The power to drive real progress doesn’t only reside with the manufacturers. Consumers have enormous potential to help create a cleaner, more sustainable future, especially when information like Polestar’s own product declarations are becoming more commonplace, creating greater transparency which in turn enables informed decision making.
Quick, sweeping changes are what’s needed. Improvements, whenever they’re determined to be actionable, need to be implemented as soon as possible. No more waiting. We can’t afford it.
Time to make impatience a virtue.
*Freedom from hunger or thirst by ready access to fresh water and a diet to maintain full health and vigour. Freedom from discomfort by providing an appropriate environment including shelter and a comfortable resting area. Freedom from pain, injury or disease by prevention or rapid diagnosis and treatment. Freedom to express (most) normal behaviour by providing sufficient space, proper facilities, and company of the animal's own kind. Freedom from fear and distress by ensuring conditions and treatment which avoid mental suffering.
All aboard: the Polestar Referral programme
Enthusiasm is contagious. Upon discovering a new hobby, restaurant, or band that you cannot get enough of, the urge to spread the word to friends and family is never far behind. After all, sharing is caring. The path towards greater electric mobility is indeed a journey of shared excitement. And we know that getting behind the wheel of an EV can have the same impact. Which is why we’re launching the Polestar referral programme.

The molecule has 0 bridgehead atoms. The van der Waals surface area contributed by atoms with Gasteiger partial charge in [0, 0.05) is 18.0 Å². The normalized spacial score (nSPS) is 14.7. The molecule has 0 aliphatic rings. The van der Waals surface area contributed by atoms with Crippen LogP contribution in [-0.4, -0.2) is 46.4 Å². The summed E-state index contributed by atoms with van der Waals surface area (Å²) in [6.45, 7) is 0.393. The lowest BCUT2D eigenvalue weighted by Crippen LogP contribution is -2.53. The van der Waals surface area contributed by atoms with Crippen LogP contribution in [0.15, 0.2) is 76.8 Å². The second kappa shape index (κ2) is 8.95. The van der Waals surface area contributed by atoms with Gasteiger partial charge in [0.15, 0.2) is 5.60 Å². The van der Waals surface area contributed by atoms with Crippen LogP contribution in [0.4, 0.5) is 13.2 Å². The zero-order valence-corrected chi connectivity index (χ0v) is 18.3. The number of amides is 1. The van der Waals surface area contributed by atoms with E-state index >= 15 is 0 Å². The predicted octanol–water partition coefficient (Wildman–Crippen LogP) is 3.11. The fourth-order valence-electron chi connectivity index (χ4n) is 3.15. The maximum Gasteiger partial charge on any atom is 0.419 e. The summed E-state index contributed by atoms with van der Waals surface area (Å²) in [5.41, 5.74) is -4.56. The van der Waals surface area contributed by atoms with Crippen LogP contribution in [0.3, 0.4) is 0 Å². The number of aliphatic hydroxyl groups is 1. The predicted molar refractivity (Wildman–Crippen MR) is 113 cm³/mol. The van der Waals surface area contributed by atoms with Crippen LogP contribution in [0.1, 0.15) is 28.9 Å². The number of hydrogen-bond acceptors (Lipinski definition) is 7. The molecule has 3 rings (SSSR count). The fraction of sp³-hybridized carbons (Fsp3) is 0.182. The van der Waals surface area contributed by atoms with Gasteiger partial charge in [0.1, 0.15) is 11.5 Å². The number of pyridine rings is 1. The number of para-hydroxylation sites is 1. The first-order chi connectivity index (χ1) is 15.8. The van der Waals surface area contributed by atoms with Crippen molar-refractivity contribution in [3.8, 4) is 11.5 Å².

Polestar joins the Responsible Business Alliance
Cars are complex products. As such, each car can be seen as the culmination of countless hours of precise labour; a successful merging of components, technologies, and expertise that enable the manufacture of such intricate machines. The system that realises this culmination is the supply chain.
Polestar sustainability report 2021
Accountability is key. To combat the growing tide of greenwashing, greenhushing, and all the other buzzwords that denote a lack of transparency around sustainability work, we need to hold each other responsible. Successes and failures need to be communicated. Questions need to be asked and answers demanded. We need hard data when it comes to exactly what it is we’re doing, and what we have left to do. And when requiring these things from others, we can’t forget ourselves.